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SOLD BY SIDES OF THE ROADS

AWARD WINNER, 2009

By Janet Herring-Sherman

Doodling my way through meetings at the newspaper, crafting headlines on deadline, responding patiently to readers with a cause: This — along with shuttling our son to and fro, and seeking not-made-of-cement places to walk our dogs — was my California life. I loved it, except for the sensation of living life like a kid at the fair, rushing through one midway ride just to jump on another, then another; at the end of the day remembering little about any particular one. That was before my world began to shift north.

I’d been standing at the stove, looking at the worn sun dial in the yard and the 18 years worth of purple, pink and red roses, and the gold and violet day lilies we’d planted. My husband, Jim, had loped up the back stairs, tossed his cap – gone tan with vineyard dust — on the table and fired off the question, “How would you like to move to Oregon?” I kept stirring the spaghetti sauce on the back burner as I’d asked, “Why?” Before he could answer, I’d put down the spoon, turned and asked, “Where in Oregon?”

“The Willamette Valley,” Jim had said, not hiding his excitement. “It’s a little farm town called Yamhill. The place we’d live has amazing views. There’s so much room for the dogs — meadows, even a pond.” I, rather indignantly, had said, “You already know where we’d live?” Still, he’d captured my attention by conjuring the vision of dogs splashing into water within walking distance of our back door.

With that, Jim had pulled from his briefcase the packet of photos his boss had spread out before him earlier that day when he’d proposed the idea of Jim going north to develop vineyards in Oregon and Washington. The place in the photos appeared to be an emerald paradise. The rooms in the house even loomed large, compared to the cracker-box size rooms of our in-town Victorian. I wasn’t completely sold that first night. There were, after-all, four generations of my family where we lived in the Wine Country.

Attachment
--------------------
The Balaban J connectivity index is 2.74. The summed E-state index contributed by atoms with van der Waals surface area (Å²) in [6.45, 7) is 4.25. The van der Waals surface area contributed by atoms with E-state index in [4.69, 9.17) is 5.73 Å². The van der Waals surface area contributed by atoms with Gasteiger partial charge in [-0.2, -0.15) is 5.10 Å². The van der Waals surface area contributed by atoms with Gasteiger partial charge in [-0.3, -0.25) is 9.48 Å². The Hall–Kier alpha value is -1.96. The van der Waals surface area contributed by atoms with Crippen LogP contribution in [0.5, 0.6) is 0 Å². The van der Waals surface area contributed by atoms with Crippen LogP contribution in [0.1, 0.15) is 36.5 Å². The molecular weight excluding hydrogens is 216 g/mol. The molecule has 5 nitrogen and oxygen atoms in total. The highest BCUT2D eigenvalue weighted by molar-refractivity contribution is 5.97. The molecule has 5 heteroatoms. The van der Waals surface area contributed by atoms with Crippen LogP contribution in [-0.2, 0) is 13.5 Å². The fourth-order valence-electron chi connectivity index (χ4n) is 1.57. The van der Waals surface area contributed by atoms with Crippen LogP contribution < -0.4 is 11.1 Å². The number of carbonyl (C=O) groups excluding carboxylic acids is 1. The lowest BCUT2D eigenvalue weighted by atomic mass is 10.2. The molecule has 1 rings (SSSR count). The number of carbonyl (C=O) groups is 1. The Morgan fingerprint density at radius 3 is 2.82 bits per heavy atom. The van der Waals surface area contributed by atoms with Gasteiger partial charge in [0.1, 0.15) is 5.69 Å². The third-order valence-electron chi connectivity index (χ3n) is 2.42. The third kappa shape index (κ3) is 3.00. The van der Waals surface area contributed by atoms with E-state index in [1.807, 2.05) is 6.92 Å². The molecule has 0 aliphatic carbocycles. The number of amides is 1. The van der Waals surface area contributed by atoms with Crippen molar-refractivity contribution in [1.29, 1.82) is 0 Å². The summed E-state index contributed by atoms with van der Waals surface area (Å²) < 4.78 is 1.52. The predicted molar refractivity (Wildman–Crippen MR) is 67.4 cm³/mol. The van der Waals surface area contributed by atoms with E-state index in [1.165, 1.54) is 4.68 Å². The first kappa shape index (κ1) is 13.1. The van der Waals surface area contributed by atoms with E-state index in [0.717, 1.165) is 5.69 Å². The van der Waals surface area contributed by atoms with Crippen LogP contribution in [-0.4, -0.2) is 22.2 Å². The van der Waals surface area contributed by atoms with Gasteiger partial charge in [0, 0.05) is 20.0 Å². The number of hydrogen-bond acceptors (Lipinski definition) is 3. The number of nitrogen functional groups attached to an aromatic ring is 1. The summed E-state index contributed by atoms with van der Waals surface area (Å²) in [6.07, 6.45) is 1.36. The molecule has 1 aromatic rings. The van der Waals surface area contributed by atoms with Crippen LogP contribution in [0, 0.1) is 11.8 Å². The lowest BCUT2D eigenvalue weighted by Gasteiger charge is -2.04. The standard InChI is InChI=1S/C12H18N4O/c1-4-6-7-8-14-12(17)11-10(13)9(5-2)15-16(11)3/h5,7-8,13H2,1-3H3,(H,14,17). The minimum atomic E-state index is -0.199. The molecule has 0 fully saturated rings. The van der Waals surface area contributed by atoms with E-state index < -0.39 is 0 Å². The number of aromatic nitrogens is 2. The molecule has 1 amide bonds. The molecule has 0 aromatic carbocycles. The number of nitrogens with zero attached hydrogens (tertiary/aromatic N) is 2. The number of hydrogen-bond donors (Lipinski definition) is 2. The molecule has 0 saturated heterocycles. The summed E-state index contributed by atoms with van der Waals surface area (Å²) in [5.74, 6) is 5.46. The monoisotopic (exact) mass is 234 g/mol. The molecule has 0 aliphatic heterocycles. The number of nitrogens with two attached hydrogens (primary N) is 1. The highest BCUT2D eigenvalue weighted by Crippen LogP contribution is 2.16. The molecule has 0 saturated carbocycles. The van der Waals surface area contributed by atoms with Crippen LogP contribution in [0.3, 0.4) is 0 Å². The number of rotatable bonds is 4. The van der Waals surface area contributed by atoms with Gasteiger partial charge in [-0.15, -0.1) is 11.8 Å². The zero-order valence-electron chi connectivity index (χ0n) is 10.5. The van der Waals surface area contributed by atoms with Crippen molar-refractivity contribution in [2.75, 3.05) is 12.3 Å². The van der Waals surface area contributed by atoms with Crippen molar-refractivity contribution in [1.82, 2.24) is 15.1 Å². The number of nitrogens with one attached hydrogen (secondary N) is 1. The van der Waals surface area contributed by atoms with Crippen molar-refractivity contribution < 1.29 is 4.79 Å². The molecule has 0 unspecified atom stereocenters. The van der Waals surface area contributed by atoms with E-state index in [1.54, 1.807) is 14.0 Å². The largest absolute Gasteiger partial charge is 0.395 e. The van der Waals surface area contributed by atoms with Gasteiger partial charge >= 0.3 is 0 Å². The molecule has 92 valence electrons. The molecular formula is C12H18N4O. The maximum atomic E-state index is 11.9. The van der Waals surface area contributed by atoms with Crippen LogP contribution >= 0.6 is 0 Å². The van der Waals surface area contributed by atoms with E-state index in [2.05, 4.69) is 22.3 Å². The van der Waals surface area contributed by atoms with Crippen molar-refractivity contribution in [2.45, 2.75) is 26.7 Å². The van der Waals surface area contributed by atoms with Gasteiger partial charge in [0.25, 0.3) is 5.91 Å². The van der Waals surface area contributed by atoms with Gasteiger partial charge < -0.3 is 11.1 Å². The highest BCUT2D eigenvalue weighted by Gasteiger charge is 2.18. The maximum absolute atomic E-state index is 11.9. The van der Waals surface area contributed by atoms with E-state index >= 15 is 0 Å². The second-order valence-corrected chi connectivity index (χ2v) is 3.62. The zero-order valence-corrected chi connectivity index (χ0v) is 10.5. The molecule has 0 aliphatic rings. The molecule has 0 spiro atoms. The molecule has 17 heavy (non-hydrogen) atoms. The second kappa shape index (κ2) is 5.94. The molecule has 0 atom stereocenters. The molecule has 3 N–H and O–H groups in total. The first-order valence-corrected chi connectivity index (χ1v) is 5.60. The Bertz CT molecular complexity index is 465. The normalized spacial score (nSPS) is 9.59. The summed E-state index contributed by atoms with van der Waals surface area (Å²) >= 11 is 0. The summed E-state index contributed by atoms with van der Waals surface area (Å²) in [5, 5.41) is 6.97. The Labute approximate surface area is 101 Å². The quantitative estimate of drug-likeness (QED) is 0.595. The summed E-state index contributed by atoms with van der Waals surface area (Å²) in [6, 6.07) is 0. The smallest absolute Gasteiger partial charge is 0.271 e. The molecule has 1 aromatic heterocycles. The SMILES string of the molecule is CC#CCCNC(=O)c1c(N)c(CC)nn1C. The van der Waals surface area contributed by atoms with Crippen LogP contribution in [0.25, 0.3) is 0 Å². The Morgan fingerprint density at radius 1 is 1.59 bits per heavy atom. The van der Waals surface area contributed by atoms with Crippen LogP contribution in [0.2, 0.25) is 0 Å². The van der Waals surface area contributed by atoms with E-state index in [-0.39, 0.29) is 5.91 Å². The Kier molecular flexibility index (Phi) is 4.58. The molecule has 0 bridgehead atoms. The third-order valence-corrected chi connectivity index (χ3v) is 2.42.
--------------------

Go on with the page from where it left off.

Soon after, we made a visit to Yamhill. Being there felt like coming home – to the place of my childhood. What I remember most from that trip are the roadsides: Country roads awash in blurred shades of green — lime, hunter, celadon and chartreuse – as in an Impressionist painting. Roads lined with shooting-everywhere berry vines holding hands with wild roses, their arm-like limbs stretching out to tap utility poles on the shoulder. There was even a llama loose on one of the curves. What I saw evoked memories of roads where my school bus had bumped along, and where I’d ridden bareback — before dusty orchards gave way to tidy subdivisions. As our plane returned to California, I had a notebook in hand and was listing all that needed to be done to forge our personal trail to Oregon.